## Material Variances Price And Usage

One of the requirements of a material accounting system is that it be able to determine just why material budgets were exceeded; this is called variance analysis. When the actual material costs exceed a material budget, there are normally two causes:

1. The articles purchased cost more than was planned, called a "price variance."

2. More articles were consumed than were planned, called a "usage variance."

Price variances (PV) occur when the budgeted price value (BCWS) of the material was different than what was actually experienced (ACWP). This condition can arise for a host of reasons: poor initial estimates, inflation, different materials used than were planned, too little money available to budget, and so on. The formula for price variance (PV) is:

PV = (Budgeted price - Actual price) X (Actual quantity)

Price variance is the difference between the budgeted cost for the bill of materials and the price paid for the bill of materials.

By contrast, usage variances (UV) occur when a greater quantity of materials is consumed than were planned. The formula for usage variance (UV) is:

UV = (Budgeted quantity - Actual quantity) X (Budgeted price)

Normally, usage variances are the resulting costs of materials used over and above the quantity called for in the bill of materials.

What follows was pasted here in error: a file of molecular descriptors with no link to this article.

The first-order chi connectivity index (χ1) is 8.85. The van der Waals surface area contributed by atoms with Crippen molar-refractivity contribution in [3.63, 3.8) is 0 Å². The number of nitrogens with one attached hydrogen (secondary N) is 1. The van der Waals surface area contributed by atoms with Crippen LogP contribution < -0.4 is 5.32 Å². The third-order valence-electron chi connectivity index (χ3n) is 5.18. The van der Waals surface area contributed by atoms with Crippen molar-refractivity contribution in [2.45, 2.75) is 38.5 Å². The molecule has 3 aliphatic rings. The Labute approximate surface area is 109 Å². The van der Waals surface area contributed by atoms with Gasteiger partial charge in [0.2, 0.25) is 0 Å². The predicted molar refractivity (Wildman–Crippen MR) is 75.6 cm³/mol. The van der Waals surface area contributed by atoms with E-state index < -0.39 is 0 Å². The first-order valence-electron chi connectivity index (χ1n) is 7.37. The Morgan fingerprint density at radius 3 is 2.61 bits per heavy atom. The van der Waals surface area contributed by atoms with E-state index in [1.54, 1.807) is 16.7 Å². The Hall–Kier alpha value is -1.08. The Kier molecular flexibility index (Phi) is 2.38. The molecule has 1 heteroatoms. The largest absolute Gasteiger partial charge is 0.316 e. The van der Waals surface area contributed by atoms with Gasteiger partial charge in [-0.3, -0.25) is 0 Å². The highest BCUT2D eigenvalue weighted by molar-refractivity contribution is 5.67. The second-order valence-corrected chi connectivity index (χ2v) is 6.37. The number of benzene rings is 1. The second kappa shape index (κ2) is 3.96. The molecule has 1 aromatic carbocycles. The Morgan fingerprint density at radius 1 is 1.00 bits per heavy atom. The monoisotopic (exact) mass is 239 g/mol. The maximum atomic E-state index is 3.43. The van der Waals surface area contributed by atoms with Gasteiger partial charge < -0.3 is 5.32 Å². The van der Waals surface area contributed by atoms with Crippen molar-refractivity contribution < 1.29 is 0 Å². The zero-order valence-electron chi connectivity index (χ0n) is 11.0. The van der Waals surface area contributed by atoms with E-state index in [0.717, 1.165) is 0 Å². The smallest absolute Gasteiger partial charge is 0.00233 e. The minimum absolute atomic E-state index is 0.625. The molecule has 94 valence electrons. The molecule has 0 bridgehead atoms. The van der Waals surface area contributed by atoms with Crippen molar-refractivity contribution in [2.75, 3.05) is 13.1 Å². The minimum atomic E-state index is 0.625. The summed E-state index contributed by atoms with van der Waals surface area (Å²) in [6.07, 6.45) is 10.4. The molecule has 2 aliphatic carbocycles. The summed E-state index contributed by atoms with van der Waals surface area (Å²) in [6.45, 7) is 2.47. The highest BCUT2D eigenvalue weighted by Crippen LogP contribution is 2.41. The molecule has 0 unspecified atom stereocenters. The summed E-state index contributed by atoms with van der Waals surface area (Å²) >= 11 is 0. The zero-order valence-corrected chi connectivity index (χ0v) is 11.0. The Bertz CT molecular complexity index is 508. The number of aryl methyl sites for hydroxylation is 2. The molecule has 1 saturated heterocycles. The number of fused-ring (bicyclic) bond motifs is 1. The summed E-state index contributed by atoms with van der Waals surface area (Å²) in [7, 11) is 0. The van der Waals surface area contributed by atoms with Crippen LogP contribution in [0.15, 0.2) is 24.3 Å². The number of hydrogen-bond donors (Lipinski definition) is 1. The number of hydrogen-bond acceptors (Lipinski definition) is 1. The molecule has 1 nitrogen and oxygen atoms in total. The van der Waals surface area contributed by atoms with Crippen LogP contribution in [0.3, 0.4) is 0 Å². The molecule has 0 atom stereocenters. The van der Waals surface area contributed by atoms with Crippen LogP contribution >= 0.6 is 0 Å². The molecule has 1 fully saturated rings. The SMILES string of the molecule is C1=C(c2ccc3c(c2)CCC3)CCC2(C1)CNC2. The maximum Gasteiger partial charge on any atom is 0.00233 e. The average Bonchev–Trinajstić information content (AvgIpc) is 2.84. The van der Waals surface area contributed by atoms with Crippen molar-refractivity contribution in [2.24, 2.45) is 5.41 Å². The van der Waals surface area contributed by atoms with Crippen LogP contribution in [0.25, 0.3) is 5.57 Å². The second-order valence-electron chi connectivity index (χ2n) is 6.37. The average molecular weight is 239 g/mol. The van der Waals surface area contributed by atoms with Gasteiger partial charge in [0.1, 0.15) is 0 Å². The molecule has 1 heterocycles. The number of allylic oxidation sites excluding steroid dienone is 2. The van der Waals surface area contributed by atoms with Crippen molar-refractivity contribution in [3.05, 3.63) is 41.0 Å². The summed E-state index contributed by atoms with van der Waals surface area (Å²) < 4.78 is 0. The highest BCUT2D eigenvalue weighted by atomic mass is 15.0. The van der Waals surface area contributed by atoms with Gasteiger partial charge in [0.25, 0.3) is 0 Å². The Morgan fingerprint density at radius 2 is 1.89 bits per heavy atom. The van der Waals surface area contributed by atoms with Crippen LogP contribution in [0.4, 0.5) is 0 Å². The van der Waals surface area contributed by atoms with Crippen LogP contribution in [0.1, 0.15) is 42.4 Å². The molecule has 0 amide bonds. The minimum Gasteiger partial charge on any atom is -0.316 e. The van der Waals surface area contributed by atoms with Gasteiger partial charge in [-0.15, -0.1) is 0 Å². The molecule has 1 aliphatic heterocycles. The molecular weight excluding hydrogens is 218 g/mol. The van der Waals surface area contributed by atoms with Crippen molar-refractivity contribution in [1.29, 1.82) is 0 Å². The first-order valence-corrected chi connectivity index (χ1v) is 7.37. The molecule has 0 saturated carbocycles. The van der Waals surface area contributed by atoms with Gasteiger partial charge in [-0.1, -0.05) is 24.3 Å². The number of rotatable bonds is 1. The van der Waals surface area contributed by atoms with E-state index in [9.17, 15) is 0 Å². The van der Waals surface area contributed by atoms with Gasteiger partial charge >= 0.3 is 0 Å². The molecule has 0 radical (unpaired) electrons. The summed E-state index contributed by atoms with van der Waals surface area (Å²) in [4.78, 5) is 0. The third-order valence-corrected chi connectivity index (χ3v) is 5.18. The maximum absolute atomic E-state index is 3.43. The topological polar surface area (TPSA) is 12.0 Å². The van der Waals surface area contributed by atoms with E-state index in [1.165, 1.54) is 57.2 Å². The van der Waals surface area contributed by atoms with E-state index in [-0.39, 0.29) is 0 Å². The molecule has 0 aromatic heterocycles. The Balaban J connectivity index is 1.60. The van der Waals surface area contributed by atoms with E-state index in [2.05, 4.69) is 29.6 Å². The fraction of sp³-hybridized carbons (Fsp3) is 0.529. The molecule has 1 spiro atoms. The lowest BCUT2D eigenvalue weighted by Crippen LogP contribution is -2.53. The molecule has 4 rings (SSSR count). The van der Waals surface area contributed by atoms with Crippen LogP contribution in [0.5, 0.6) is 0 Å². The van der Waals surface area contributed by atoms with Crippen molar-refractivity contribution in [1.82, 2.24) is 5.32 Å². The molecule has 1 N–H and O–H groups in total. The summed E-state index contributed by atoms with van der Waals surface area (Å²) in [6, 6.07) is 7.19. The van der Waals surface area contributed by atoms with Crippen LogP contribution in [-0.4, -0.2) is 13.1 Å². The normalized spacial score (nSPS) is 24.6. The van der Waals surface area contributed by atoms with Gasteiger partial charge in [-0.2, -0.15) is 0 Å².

Consider the following example: The project manager establishes a material budget of 100 units (which includes 10 units for scrap factor) at a price of \$150 per unit. Therefore, the material budget was set at \$15,000. At the end of the short project, material actuals (ACWP) came in at \$15,950, which was \$950 over budget. What happened?

Applying the formulas defined previously,

Price variance (PV) = (BCWS price - ACWP price) X Actual quantity = (\$150 per unit - \$145 per unit) X 110 units = \$550 favorable Usage variance (UV) = (BCWP qty - ACWP qty) X BCWS price = (100 units - 110 units) X \$150 per unit = \$1,500 unfavorable

The analysis indicates that your purchase price was less than you anticipated, thus generating a cost savings. However, you used 10 units more than planned for, thus generating an unfavorable usage variance. Further investigation indicated that your line manager had increased the scrap factor from 10 to 20 units.

Good business practices indicate that such variance analyses take place to determine why actual material costs exceed the budgeted material values.